Tuesday, 24 March 2015

Bingo: The Worlds Most Unfair Race

When James Adams announced his race concept I was intrigued. I used to love bingo as a child and marry it up with running what could go wrong??? The answer..... The sick twisted mind of James Adams. Now don't get me wrong I had a great time, but that man has a unique way of perverting the innocent. For those who ran in the race or know the concept you will understand my turn of phrase. For those of you who don't let me explain the race.

The race is made up of a repeated number of a 2.2 mile loop. How many loops? Well that is determined by blind stupid luck. Complete a loop and enter the pen. Here you go to your assigned ball bag. Pull a numbered bingo ball out of the bag and if it's one of your assigned numbers then BINGO it's crossed off and you carry on. Drawer your three allocated numbers and you're done. With 30 balls in the bag you could finish in any variant of 3-30 laps (6.6- 66miles). Add in a 10 hour cut off and its makes for a fun run. My particular favourite element was the race bibs. With your assigned numbers on the bib you would have the number struck out with black marker when drawn from the bag (more on this later).

The Bingo Race was announced with a date exactly 6 weeks from TP100. Seemed a great chance to benchmark my training.

I turned up on the morning of the race to a great atmosphere. A small field of idiots... Sorry... Runners were present and all seemingly prepped and ready for a fun day out. It was bloody cold, but no one was really arsed (marshalls excluded of course). I was a little concerned that a 2.2 mile lap would become tedious after 3 or 4  laps, but of course I'd be done after 5 or 6 right??? Right??????? Anyway regardless of lap total the race never became tedious at any point. I have to commend the route planning. It was a genuinely well thought out loop. There was some nice little climbs, you doubled back enough that you regularly saw other runners and The last mile pretty much always has the start/finish in sight. Aside from that the course was quite pretty as well.

The race started well a nice gentle jog to get familiar. I chatted to those a rounded me. There was a lot of banter around finishing 3 laps. I'd decided that I would hold a pace plan that matched my plans for Thames Path 100. 1 lap came and went... 2....3....4... Still no ball. By now the cursory glances at other people's race numbers to numbers crossed off had begun. On lap 6 I drew one of my three numbers. Good job as James Adams pointed out with a smile I was one of the last runners without a ball drawn. Ok now I felt part of the race so off we went. Well after a couple of jaffa cakes and a catch up with some familiar faces. Lap 7... 8...9...10... No ball drawn. I had begun to refer to the ball bag as the bag of disappointment. Still I was having a great day. James and his merry crew were providing suitable jokes and banter. Everyone was sharing laughs and the mood didn't drop at all throughout the day. The longer it went I think hysteria may have set in. 11... 12...13...14... No ball. Good fun? Yes? Was I going to dnf? Probably. Each lap I poked my head into gazebo just to confirm still no balls and grab a jaffa cake. Between Lindley Chambers, James Elson and James Adams I think they found it as amusing as myself. Tonight I would not be buying a lottery ticket.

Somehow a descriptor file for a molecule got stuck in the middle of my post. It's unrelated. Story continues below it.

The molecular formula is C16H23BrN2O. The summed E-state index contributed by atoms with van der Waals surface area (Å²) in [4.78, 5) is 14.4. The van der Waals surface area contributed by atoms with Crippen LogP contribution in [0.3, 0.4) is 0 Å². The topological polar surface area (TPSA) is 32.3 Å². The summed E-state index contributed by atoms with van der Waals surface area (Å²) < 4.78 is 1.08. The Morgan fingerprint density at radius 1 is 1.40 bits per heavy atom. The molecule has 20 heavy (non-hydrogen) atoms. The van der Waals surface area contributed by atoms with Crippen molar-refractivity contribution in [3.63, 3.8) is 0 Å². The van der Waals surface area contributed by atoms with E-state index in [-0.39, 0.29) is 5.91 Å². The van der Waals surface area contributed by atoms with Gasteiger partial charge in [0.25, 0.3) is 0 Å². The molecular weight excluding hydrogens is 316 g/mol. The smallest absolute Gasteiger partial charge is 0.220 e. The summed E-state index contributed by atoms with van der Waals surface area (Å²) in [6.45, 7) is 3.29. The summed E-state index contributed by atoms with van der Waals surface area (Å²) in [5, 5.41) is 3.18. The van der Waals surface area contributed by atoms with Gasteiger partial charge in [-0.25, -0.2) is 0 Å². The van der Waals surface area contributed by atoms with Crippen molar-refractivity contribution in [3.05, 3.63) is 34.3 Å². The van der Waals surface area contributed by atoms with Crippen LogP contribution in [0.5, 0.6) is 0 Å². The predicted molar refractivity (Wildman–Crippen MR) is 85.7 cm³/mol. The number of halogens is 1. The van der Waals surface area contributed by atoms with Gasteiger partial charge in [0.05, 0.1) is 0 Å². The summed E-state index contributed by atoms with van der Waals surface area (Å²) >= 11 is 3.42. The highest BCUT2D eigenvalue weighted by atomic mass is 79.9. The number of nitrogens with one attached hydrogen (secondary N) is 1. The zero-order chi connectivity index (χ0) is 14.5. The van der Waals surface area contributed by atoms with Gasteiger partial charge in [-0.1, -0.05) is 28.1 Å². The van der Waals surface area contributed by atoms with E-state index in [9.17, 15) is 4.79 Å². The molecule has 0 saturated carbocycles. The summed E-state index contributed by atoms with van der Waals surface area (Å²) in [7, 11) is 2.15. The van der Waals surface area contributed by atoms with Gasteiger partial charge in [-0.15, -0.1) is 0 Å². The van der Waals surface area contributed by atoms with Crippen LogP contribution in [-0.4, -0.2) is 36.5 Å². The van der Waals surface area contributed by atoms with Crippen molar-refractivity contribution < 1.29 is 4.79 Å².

As the field dwindled, with runners collecting their third ball and in turn a medal, the United front of the unfortunate few solidified. The knowing look of "here we go again" and then run a loop, brief moment of optimism and then carry on. As the light dwindled it was apparent that my chances were not in my favour... 3in30, 2in24, 2in18, 2in12... The odds improved but somehow it was clear to me that I'd be running until timed out.

So as I thought I came into my 19th loop and to my ball bag ready to draw out a ball. If it was one of my numbers I'd dash out on a final loop. No danger there then. So there it was. I ran as long as allowed and finished with one drawn ball. 

I had a great day out and felt well prepped for TP100. I held a steady pace throughout and felt like I still had running in my legs. As experiments go this was a great race that I thoroughly enjoyed. My only critique would that on concluding my last lap everything was being packed up and I returned to start finish line in darkness. I'd been looking to grab a quick coffee before getting in the car as well. In fairness to James I don't know if there were tight time constraints to being on the land as a race. I would hope for future events that the start finish remains operational until last person crosses the line. With that said its a small critique for what for me was a cracking day out. I'd recommend future such events to anyone... Let's just hope your luck is better than mine.